By Viren Ranjan, Cypress Semiconductor Embedded.com (09/09/08, 11:29:00 AM EDT)
The market has recently experienced an explosion in the number of embedded devices pervading everyday life, from iPods and PDAs that people carry to wireless presentation tools and digital organizers that help one organize oneself better to wireless sensor networks deployed for environment monitoring.
As the world continues to go embedded, devices continue to grow smaller in size with an increasing number of battery-powered embedded devices also entering the market. Manufacturers are constantly driven to find new ways of decreasing the component count on an embedded device in order to reduce its size, reduce power budget to increase battery life and to reduce cost of manufacturer to be competitive in a crowded market.
These requirements of embedded systems have forced semiconductor manufacturers to develop new technologies and tools to achieve these objectives. Following Moore's law, the density of transistors in an integrated circuit has been increasing exponentially, reducing the form factor of ICs and thereby driving costs lower. Semiconductors are also exhibiting new operational modes with reduced power requirements thereby reducing average power consumption and increased battery life.Technology and tool advancements have enabled increased number of PCB layers possible in products, again reducing form factor. Technology continues to mature resulting in the increased abundance of embedded devices around us. Dynamic Reconfiguration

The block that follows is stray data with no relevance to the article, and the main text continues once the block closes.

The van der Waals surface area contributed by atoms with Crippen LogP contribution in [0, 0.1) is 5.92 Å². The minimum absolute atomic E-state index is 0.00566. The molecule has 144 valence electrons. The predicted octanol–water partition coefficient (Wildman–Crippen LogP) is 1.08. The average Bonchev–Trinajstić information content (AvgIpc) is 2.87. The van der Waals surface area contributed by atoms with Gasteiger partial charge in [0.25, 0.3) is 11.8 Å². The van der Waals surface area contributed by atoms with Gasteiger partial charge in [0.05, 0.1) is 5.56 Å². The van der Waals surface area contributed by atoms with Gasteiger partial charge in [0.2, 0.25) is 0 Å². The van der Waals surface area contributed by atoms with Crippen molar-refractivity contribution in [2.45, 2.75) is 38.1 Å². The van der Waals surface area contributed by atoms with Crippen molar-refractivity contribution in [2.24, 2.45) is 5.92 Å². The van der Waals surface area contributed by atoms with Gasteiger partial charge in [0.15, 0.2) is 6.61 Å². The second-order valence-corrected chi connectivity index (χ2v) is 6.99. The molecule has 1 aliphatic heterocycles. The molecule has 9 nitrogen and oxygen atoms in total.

A more recent technological development that further aids in the achievement of these objectives of embedded devices is "Dynamic Reconfiguration". In the software domain, Dynamic Reconfiguration is commonly used to refer to software mechanisms that logically attach and detach system resources from an operating environment without incurring downtime.
In Wireless Sensor Networks (WSNs), Dynamic Reconfiguration is the ability of deployed nodes to organize and reorganize themselves when some nodes are lost, to achieve two objectives: retrieve information from the environment and transmit this information to a base station.
In the embedded world, dynamic reconfiguration refers to the ability of a programmable System-On-Chip (SOC) to change its functionality at run-time, performing seemingly different functions at different instances in time. This ability to reconfigure hardware in real-time allows available resources to be shared between multiple functions and configurations. Reconfigurable hardware morphs to become new hardware in different applications. Since hardware can be re-allocatable, its usage can be greater than 100 percent.
To understand this concept better, let us revisit some basics of a Systems-On-Chip
based design approach.
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